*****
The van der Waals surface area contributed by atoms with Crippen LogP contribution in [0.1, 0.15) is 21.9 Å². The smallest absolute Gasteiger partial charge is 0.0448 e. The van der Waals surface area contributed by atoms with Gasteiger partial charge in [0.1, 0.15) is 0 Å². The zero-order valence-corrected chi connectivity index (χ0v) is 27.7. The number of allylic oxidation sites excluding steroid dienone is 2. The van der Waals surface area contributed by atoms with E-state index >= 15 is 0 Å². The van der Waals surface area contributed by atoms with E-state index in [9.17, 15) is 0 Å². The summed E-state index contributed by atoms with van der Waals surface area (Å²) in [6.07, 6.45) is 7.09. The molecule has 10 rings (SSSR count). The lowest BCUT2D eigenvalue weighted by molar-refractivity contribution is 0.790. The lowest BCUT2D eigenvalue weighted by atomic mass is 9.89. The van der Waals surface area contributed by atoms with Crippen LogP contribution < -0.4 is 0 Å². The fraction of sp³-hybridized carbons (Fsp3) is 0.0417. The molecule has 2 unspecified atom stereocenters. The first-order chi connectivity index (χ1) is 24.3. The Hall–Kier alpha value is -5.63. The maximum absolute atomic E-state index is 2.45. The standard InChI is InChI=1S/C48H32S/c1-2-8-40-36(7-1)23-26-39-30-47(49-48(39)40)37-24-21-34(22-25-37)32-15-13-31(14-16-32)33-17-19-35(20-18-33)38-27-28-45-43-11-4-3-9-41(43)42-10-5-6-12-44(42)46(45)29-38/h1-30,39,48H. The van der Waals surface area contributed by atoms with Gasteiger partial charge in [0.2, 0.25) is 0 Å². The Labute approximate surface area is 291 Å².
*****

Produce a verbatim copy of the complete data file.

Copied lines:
The van der Waals surface area contributed by atoms with Crippen LogP contribution in [0.1, 0.15) is 21.9 Å². The smallest absolute Gasteiger partial charge is 0.0448 e. The van der Waals surface area contributed by atoms with Gasteiger partial charge in [0.1, 0.15) is 0 Å². The zero-order valence-corrected chi connectivity index (χ0v) is 27.7. The number of allylic oxidation sites excluding steroid dienone is 2. The van der Waals surface area contributed by atoms with E-state index >= 15 is 0 Å². The van der Waals surface area contributed by atoms with E-state index in [9.17, 15) is 0 Å². The summed E-state index contributed by atoms with van der Waals surface area (Å²) in [6.07, 6.45) is 7.09. The molecule has 10 rings (SSSR count). The lowest BCUT2D eigenvalue weighted by molar-refractivity contribution is 0.790. The lowest BCUT2D eigenvalue weighted by atomic mass is 9.89. The van der Waals surface area contributed by atoms with Crippen LogP contribution < -0.4 is 0 Å². The fraction of sp³-hybridized carbons (Fsp3) is 0.0417. The molecule has 2 unspecified atom stereocenters. The first-order chi connectivity index (χ1) is 24.3. The Hall–Kier alpha value is -5.63. The maximum absolute atomic E-state index is 2.45. The standard InChI is InChI=1S/C48H32S/c1-2-8-40-36(7-1)23-26-39-30-47(49-48(39)40)37-24-21-34(22-25-37)32-15-13-31(14-16-32)33-17-19-35(20-18-33)38-27-28-45-43-11-4-3-9-41(43)42-10-5-6-12-44(42)46(45)29-38/h1-30,39,48H. The van der Waals surface area contributed by atoms with Gasteiger partial charge in [0.2, 0.25) is 0 Å². The Labute approximate surface area is 291 Å².